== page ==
The long-term study asked: do mothers and fathers treat boys and girls more differently if they have stronger stereotyped beliefs? And how does this influence the children’s behavior, in particular the children’s level of aggression?
Treating boys and girls differently is widely observed in research. Assertiveness and dominance is encouraged more in boys and caring and sociability is encouraged more in girls. In particular, parents—mothers especially—respond to noncompliant or aggressive behavior in boys more harshly than in girls.
But there are variations. In societies where men are more involved in caregiving, boys show more social and caring behavior and less aggression. Perhaps this emerges through the early socialisation of these boys – they adapt to how they see men around them behaving.
This study took place in Holland, where gender equality is advanced – according to the UN Development Program, the Netherlands was ranked seventh in 2013 on a worldwide index of gender equality.
The study is part of the long-term Boys will be boys? program focusing on the social and emotional development of children in the first four years of their lives. Two-parent families with two children aged around 12 months and 2.5-3.5 were invited to participate in the study for three years; 299 families are participating. The research reported here looks at the results from the first two years – at the start and one year later.
The research is being carried out by a team at Leiden University led by Professor Judi Mesman.
The study measured the parents’ gender attitudes at the start using a computerised version of the “Implicit Association Task,” where people are asked to sort various attributes in “male” or “female” categories – e.g., salary, management, business, children, home, relatives. The test is publicly available at https://implicit.harvard.edu/implicit (and is rather entertaining to try!)
To measure the use of physical control, each parent was given a “don’t touch task”. The mother and father were each asked to put a set of attractive toys on the floor in front of both their children and to make sure the children didn’t play with or touch the toys for two minutes. After two minutes, both children were allowed to play only with an unattractive stuffed animal for another two minutes. Then the children were released and allowed to have fun. The exercise was filmed, and 12 people separately coded the interactions.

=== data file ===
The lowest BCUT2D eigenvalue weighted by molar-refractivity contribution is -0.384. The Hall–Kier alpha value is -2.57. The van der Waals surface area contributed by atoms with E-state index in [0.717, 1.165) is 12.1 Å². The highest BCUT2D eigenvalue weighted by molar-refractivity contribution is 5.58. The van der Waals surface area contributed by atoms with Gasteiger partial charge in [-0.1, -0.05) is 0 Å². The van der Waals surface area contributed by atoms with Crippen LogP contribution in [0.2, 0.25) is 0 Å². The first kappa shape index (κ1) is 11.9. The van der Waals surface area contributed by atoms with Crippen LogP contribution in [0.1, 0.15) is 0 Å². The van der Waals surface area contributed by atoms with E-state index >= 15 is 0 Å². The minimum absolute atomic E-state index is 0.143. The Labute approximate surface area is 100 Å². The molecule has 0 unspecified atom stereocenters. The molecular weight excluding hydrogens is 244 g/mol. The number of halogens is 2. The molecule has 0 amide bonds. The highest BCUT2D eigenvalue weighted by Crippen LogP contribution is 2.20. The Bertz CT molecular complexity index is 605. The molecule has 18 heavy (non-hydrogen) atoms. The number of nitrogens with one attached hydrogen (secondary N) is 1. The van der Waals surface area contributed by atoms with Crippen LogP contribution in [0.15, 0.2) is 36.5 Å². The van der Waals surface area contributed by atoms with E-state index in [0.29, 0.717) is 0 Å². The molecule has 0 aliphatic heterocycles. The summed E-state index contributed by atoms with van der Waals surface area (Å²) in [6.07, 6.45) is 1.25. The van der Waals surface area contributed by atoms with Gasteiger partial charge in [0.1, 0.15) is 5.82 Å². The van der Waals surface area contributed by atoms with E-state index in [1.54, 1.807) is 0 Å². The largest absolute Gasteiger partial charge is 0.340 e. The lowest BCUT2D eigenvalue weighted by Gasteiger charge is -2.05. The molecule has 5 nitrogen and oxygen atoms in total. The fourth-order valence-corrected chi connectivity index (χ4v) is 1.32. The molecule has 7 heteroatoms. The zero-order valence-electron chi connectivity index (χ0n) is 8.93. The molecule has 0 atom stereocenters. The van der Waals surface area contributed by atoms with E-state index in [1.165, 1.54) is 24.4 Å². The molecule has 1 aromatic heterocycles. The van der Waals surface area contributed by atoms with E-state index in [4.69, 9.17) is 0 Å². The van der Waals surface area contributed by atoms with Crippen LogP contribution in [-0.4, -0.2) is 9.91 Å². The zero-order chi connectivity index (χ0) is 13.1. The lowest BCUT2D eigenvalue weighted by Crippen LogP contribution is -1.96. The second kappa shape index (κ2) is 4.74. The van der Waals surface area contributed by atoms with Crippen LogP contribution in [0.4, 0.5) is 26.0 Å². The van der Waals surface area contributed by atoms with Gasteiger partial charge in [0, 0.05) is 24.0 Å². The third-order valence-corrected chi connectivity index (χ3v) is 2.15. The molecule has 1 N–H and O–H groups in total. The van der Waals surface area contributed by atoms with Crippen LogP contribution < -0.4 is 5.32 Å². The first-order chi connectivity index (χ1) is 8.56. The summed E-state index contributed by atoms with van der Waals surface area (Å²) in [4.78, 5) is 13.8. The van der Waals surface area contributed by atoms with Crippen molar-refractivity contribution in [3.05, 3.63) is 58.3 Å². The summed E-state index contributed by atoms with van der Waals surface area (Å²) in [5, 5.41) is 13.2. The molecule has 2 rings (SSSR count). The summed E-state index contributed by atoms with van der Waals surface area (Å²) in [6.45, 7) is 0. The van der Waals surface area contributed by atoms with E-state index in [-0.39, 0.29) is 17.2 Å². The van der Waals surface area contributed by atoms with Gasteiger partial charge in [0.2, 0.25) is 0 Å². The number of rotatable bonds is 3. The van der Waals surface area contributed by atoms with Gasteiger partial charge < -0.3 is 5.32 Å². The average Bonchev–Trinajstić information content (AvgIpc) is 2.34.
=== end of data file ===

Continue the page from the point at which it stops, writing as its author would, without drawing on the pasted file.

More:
Aggressive behavior was measured by asking the parents whether their child might have caused harm or hindrance to someone or something else in the previous two months.
In this sample, mothers had more gender-stereotyped attitudes than fathers did. They also used more physical control with boys than with girls, regardless of their gender attitudes.
Fathers’ parenting was more influenced by their gender beliefs. Fathers with strong gender-stereotypical views used more physical control with boys than with girls. Fathers with strong counter-stereotypical beliefs used more physical control with girls than with boys. Fathers in between treated boys and girls more equally.
Furthermore, on average the boys and girls who experienced greater physical control by their fathers were more aggressive a year later. But when mothers treated boys and girls differently, no gender differences in aggression were seen a year later.
This isn’t the first time research has found that fathers have a stronger influence on children’s gender development than mothers do.
Why might this be so? Could maternal behavior be more consistently in line with dominant gender norms of treating boys and girls differently, whereas fathers’ actions are less prescribed in this way and so make a bigger difference? Could it be that in families where both parents use physical control, the children are more likely to become aggressive than in families where only one parent does?
Previously published on childandfamilyblog.com.
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